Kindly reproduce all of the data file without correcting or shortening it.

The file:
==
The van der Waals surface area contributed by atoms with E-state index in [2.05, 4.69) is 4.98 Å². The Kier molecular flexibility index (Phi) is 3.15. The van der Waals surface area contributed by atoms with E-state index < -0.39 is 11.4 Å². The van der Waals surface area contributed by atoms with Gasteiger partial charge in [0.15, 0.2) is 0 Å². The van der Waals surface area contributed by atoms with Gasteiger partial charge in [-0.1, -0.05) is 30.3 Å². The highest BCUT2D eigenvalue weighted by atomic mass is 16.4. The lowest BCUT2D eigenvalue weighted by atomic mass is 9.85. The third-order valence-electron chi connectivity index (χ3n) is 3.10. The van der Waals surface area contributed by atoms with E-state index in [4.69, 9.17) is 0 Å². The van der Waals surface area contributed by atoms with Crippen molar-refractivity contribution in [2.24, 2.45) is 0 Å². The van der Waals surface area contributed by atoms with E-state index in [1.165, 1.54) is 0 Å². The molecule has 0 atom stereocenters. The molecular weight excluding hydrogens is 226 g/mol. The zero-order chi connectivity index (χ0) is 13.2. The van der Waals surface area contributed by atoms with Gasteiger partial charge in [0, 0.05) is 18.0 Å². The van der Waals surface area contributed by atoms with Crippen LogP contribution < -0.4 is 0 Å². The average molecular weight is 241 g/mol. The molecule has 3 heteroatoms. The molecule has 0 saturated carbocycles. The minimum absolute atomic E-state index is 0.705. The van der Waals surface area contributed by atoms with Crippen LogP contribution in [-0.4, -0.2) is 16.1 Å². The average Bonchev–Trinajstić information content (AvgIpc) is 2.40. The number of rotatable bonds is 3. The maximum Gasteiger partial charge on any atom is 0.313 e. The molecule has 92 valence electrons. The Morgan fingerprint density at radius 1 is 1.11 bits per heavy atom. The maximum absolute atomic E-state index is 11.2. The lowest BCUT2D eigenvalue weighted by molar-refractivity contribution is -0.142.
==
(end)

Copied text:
The van der Waals surface area contributed by atoms with E-state index in [2.05, 4.69) is 4.98 Å². The Kier molecular flexibility index (Phi) is 3.15. The van der Waals surface area contributed by atoms with E-state index < -0.39 is 11.4 Å². The van der Waals surface area contributed by atoms with Gasteiger partial charge in [0.15, 0.2) is 0 Å². The van der Waals surface area contributed by atoms with Gasteiger partial charge in [-0.1, -0.05) is 30.3 Å². The highest BCUT2D eigenvalue weighted by atomic mass is 16.4. The lowest BCUT2D eigenvalue weighted by atomic mass is 9.85. The third-order valence-electron chi connectivity index (χ3n) is 3.10. The van der Waals surface area contributed by atoms with E-state index in [4.69, 9.17) is 0 Å². The van der Waals surface area contributed by atoms with Crippen molar-refractivity contribution in [2.24, 2.45) is 0 Å². The van der Waals surface area contributed by atoms with E-state index in [1.165, 1.54) is 0 Å². The molecule has 0 atom stereocenters. The molecular weight excluding hydrogens is 226 g/mol. The zero-order chi connectivity index (χ0) is 13.2. The van der Waals surface area contributed by atoms with Gasteiger partial charge in [0, 0.05) is 18.0 Å². The van der Waals surface area contributed by atoms with Crippen LogP contribution < -0.4 is 0 Å². The average molecular weight is 241 g/mol. The molecule has 3 heteroatoms. The molecule has 0 saturated carbocycles. The minimum absolute atomic E-state index is 0.705. The van der Waals surface area contributed by atoms with Crippen LogP contribution in [-0.4, -0.2) is 16.1 Å². The average Bonchev–Trinajstić information content (AvgIpc) is 2.40. The number of rotatable bonds is 3. The maximum Gasteiger partial charge on any atom is 0.313 e. The molecule has 92 valence electrons. The Morgan fingerprint density at radius 1 is 1.11 bits per heavy atom. The maximum absolute atomic E-state index is 11.2. The lowest BCUT2D eigenvalue weighted by molar-refractivity contribution is -0.142.